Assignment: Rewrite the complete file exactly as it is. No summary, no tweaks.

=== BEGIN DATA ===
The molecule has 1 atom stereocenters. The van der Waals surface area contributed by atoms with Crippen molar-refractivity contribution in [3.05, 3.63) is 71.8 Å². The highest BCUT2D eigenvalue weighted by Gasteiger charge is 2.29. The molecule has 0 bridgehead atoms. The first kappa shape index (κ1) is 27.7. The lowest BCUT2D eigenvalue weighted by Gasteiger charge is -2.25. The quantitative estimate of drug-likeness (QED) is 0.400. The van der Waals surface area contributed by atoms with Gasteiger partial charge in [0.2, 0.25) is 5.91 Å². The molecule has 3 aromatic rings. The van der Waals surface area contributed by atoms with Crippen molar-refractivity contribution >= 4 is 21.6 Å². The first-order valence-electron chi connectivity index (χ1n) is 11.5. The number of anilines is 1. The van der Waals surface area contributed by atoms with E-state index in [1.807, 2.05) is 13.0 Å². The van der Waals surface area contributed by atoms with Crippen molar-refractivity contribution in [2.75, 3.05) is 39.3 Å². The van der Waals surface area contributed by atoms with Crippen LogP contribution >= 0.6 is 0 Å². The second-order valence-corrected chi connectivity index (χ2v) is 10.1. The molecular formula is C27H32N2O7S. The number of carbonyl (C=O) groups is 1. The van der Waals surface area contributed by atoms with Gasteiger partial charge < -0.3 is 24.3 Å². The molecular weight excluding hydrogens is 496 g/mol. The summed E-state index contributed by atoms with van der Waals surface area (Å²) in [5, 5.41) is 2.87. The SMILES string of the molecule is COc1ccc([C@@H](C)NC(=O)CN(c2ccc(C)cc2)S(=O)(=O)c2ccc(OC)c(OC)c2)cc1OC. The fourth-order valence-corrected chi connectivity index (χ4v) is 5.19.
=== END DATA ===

The molecule has 1 atom stereocenters. The van der Waals surface area contributed by atoms with Crippen molar-refractivity contribution in [3.05, 3.63) is 71.8 Å². The highest BCUT2D eigenvalue weighted by Gasteiger charge is 2.29. The molecule has 0 bridgehead atoms. The first kappa shape index (κ1) is 27.7. The lowest BCUT2D eigenvalue weighted by Gasteiger charge is -2.25. The quantitative estimate of drug-likeness (QED) is 0.400. The van der Waals surface area contributed by atoms with Gasteiger partial charge in [0.2, 0.25) is 5.91 Å². The molecule has 3 aromatic rings. The van der Waals surface area contributed by atoms with Crippen molar-refractivity contribution >= 4 is 21.6 Å². The first-order valence-electron chi connectivity index (χ1n) is 11.5. The number of anilines is 1. The van der Waals surface area contributed by atoms with E-state index in [1.807, 2.05) is 13.0 Å². The van der Waals surface area contributed by atoms with Crippen molar-refractivity contribution in [2.75, 3.05) is 39.3 Å². The van der Waals surface area contributed by atoms with Crippen LogP contribution >= 0.6 is 0 Å². The second-order valence-corrected chi connectivity index (χ2v) is 10.1. The molecular formula is C27H32N2O7S. The number of carbonyl (C=O) groups is 1. The van der Waals surface area contributed by atoms with Gasteiger partial charge < -0.3 is 24.3 Å². The molecular weight excluding hydrogens is 496 g/mol. The summed E-state index contributed by atoms with van der Waals surface area (Å²) in [5, 5.41) is 2.87. The SMILES string of the molecule is COc1ccc([C@@H](C)NC(=O)CN(c2ccc(C)cc2)S(=O)(=O)c2ccc(OC)c(OC)c2)cc1OC. The fourth-order valence-corrected chi connectivity index (χ4v) is 5.19.